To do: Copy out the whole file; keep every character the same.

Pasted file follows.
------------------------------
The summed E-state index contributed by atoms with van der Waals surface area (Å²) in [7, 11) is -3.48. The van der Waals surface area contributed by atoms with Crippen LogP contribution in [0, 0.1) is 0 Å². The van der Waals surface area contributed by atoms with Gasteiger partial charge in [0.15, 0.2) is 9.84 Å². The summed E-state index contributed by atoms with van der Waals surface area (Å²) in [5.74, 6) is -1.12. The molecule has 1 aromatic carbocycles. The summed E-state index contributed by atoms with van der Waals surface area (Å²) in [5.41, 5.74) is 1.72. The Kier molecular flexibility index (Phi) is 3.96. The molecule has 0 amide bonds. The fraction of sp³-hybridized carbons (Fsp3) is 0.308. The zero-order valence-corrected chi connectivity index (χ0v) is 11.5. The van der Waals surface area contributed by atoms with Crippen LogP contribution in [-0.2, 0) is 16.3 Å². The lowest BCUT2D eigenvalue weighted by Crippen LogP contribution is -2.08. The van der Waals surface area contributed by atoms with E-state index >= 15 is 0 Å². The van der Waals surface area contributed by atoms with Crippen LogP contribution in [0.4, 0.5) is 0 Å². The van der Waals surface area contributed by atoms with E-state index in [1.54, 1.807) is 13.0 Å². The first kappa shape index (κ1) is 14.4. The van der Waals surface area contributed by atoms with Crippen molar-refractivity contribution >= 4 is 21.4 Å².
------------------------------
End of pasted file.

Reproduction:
The summed E-state index contributed by atoms with van der Waals surface area (Å²) in [7, 11) is -3.48. The van der Waals surface area contributed by atoms with Crippen LogP contribution in [0, 0.1) is 0 Å². The van der Waals surface area contributed by atoms with Gasteiger partial charge in [0.15, 0.2) is 9.84 Å². The summed E-state index contributed by atoms with van der Waals surface area (Å²) in [5.74, 6) is -1.12. The molecule has 1 aromatic carbocycles. The summed E-state index contributed by atoms with van der Waals surface area (Å²) in [5.41, 5.74) is 1.72. The Kier molecular flexibility index (Phi) is 3.96. The molecule has 0 amide bonds. The fraction of sp³-hybridized carbons (Fsp3) is 0.308. The zero-order valence-corrected chi connectivity index (χ0v) is 11.5. The van der Waals surface area contributed by atoms with Crippen LogP contribution in [-0.2, 0) is 16.3 Å². The lowest BCUT2D eigenvalue weighted by Crippen LogP contribution is -2.08. The van der Waals surface area contributed by atoms with E-state index >= 15 is 0 Å². The van der Waals surface area contributed by atoms with Crippen LogP contribution in [0.4, 0.5) is 0 Å². The van der Waals surface area contributed by atoms with E-state index in [1.54, 1.807) is 13.0 Å². The first kappa shape index (κ1) is 14.4. The van der Waals surface area contributed by atoms with Crippen molar-refractivity contribution >= 4 is 21.4 Å².